The Horizon is a classic, durable electric scooter that is sold by Fluidfreeride, a company that was started in early 2017 by their passionate and helpful founder Julian Fernau. It is one of four scooters in Fluidfreeride’s currnet lineup that is aimed at creating a curated selection of scooters for every need. The Horizon was designed as a step-up from the Mosquito, both in terms of motor size and durability. With a 500W brushless hub motor and a top speed of 25MPH, this scooter is aimed at being an ideal urban traveller and whilst still being able to handle relatively uneven road surfaces with its chunky tires. Let’s see what else this all-rounder has to offer in our Horizon electric scooter review.
The design of this scooter is a familiar one, standing somewhere in between an off-roader and a commuter scooter, the Horizon was built to handle almost anything you could encounter in an urban environment and more. It has a long, wide deck with 8” wheels, a rear drum brake and a great little display. The whole scooter is powered by a 500W motor with an 800W peak output, for those 20% inclines that it can comfortably tackle. On flat ground the story is the same, with a good top speed and solid acceleration. This scooter is portable, but don’t mistake that word for compact – it weighs around 40 lbs and has folded dimensions of 38.6” x 7.1” x 14.6”. It can definitely fit into the trunk of your car, and can be carried onto the bus or subway, but remember to lift with your legs as this is no toy. It does however weigh less than the WideWheel, FluidFreeRide’s main e-scooter.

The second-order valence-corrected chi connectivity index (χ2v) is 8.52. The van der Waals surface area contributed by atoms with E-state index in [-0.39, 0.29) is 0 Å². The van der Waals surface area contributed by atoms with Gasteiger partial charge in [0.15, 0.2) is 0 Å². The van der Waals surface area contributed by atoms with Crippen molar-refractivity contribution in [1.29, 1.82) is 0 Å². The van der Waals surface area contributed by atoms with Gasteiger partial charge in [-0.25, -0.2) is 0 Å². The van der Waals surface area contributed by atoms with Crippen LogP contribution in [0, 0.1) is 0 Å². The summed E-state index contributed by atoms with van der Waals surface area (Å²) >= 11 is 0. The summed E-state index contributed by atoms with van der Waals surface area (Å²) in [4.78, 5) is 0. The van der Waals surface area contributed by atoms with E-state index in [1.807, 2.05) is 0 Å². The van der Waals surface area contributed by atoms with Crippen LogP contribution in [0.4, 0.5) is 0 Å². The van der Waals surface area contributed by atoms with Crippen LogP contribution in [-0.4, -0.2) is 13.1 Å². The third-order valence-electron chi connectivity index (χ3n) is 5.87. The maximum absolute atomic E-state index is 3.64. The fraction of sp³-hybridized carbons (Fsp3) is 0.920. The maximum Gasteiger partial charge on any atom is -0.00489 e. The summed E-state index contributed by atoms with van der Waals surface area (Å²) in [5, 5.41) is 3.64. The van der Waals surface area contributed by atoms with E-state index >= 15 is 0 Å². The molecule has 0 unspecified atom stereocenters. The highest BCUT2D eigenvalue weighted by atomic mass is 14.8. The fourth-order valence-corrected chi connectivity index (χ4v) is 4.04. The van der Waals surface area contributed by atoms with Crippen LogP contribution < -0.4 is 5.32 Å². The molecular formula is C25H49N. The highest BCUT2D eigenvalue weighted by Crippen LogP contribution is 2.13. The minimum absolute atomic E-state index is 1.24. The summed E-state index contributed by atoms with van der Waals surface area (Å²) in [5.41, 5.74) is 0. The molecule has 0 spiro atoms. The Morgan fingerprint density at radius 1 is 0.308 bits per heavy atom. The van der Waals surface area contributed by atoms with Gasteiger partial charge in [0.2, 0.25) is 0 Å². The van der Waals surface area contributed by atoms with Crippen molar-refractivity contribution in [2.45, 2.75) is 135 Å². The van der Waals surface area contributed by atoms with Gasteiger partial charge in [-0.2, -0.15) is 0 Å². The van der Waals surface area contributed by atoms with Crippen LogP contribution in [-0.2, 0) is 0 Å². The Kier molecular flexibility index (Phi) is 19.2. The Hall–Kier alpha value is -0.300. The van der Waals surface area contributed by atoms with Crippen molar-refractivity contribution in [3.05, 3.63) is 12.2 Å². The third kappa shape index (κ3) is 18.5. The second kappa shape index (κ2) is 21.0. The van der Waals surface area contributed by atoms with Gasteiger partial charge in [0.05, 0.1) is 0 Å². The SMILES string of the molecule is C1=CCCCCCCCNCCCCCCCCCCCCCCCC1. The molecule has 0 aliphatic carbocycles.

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|500W (800W peak)
|39.4” x 14.7” x 43.7”
|38.6” x 7.1” x 14.6”
The colourful LCD display that comes with the Horizon provides you with all of the information you need, including the standard battery life, speedometer, gear setting and mileage. Next to this display is the trigger throttle and the ‘mode’ button, which allows you to easily change gears and turn on the lights.
This scooter is not short on lights, with three bright headlights at the front of the scooter, and two flashing brake lights slightly below the rear end of the deck.
It has dual suspension, with front spring suspension and rear hydraulic suspension, for a front air tire and a rear solid tire respectively.
The Horizon has been given a drum brake to work with the rear hub motor. Drum brakes are great for easy maintenance or replacement, they’re also cheaper than disc brakes to fix when/if you encounter a problem. Read more about them in our Complete Guide to Electric Scooters.
Design and Build Quality
As previously mentioned, this scooter could not be described as lightweight, with unfolded dimensions of 42.5” x 23.2” x 46.8”, and overall being made up of pretty solid materials. This is not necessarily a downside, as every aspect of the Horizon is decked out for performance and durability, so you’d expect it to be on the heavier side.
However, with all of this in mind, the Horizon has adjustable handlebars, an adjustable stem, and a folding mechanism all for maximum space efficiency when travelling. When folded it is 38.6” x 7.1” x 14.6”, and this managed to fit into the trunk of a small car.
The adjustable stem means this scooter can accommodate basically anyone, tall or short. The handlebars are designed in an ergonomic way to give you a more enjoyable ride, they are also wide enough for a natural stance, without feeling like you are being forced into a cramped position. The deck is comfortable and wide, large enough for a man of 6’0” tall to stand easily on it, and has two strips of grip tape for extra stability.
The battery is stored beneath the deck, this means that there are multiple wires leading up to the controls by the handlebars, all contained within tidy tubing.
The folding/unfolding latch initially caused more than a few problems, and seemed to be more or less jammed in place, meaning it was at first impossible to fold and put it in the trunk of our car. This eventually was solved by oiling and a lot of elbow grease, however it was quite disappointing as an out of the box problem and we think that there are definitely better designed folding mechanisms out there.